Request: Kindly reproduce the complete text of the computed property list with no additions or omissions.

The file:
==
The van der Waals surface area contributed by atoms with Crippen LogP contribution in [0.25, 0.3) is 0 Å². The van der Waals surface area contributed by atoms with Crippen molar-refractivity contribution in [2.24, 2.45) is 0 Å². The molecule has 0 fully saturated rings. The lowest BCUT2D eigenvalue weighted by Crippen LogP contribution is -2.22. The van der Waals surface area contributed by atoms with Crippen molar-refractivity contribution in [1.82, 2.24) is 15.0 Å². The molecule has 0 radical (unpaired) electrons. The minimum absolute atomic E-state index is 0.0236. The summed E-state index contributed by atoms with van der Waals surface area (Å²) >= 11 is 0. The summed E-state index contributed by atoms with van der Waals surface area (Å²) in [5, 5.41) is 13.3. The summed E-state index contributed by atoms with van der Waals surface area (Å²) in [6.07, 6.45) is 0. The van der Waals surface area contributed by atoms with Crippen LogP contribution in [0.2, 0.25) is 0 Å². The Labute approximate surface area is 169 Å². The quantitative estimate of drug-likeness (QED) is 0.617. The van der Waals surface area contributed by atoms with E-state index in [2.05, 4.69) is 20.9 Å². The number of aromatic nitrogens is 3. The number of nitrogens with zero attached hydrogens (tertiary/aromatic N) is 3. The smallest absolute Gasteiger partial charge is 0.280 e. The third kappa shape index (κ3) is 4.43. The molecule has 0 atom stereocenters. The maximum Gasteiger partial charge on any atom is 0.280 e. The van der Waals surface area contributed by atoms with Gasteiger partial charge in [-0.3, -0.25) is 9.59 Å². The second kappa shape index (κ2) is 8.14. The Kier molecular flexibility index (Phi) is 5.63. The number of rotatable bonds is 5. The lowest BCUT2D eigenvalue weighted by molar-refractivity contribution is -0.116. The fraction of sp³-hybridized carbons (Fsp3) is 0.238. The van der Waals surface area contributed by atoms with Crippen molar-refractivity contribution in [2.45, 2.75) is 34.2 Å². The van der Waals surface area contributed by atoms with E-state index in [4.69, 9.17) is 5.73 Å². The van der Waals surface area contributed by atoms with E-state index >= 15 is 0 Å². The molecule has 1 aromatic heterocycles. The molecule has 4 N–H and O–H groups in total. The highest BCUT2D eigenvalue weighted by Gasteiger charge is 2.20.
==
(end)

The van der Waals surface area contributed by atoms with Crippen LogP contribution in [0.25, 0.3) is 0 Å². The van der Waals surface area contributed by atoms with Crippen molar-refractivity contribution in [2.24, 2.45) is 0 Å². The molecule has 0 fully saturated rings. The lowest BCUT2D eigenvalue weighted by Crippen LogP contribution is -2.22. The van der Waals surface area contributed by atoms with Crippen molar-refractivity contribution in [1.82, 2.24) is 15.0 Å². The molecule has 0 radical (unpaired) electrons. The minimum absolute atomic E-state index is 0.0236. The summed E-state index contributed by atoms with van der Waals surface area (Å²) >= 11 is 0. The summed E-state index contributed by atoms with van der Waals surface area (Å²) in [5, 5.41) is 13.3. The summed E-state index contributed by atoms with van der Waals surface area (Å²) in [6.07, 6.45) is 0. The van der Waals surface area contributed by atoms with Crippen LogP contribution in [0.2, 0.25) is 0 Å². The Labute approximate surface area is 169 Å². The quantitative estimate of drug-likeness (QED) is 0.617. The van der Waals surface area contributed by atoms with E-state index in [2.05, 4.69) is 20.9 Å². The number of aromatic nitrogens is 3. The number of nitrogens with zero attached hydrogens (tertiary/aromatic N) is 3. The smallest absolute Gasteiger partial charge is 0.280 e. The third kappa shape index (κ3) is 4.43. The molecule has 0 atom stereocenters. The maximum Gasteiger partial charge on any atom is 0.280 e. The van der Waals surface area contributed by atoms with Gasteiger partial charge in [-0.3, -0.25) is 9.59 Å². The second kappa shape index (κ2) is 8.14. The Kier molecular flexibility index (Phi) is 5.63. The number of rotatable bonds is 5. The lowest BCUT2D eigenvalue weighted by molar-refractivity contribution is -0.116. The fraction of sp³-hybridized carbons (Fsp3) is 0.238. The van der Waals surface area contributed by atoms with Crippen molar-refractivity contribution in [2.45, 2.75) is 34.2 Å². The van der Waals surface area contributed by atoms with E-state index in [4.69, 9.17) is 5.73 Å². The van der Waals surface area contributed by atoms with E-state index >= 15 is 0 Å². The molecule has 1 aromatic heterocycles. The molecule has 4 N–H and O–H groups in total. The highest BCUT2D eigenvalue weighted by Gasteiger charge is 2.20.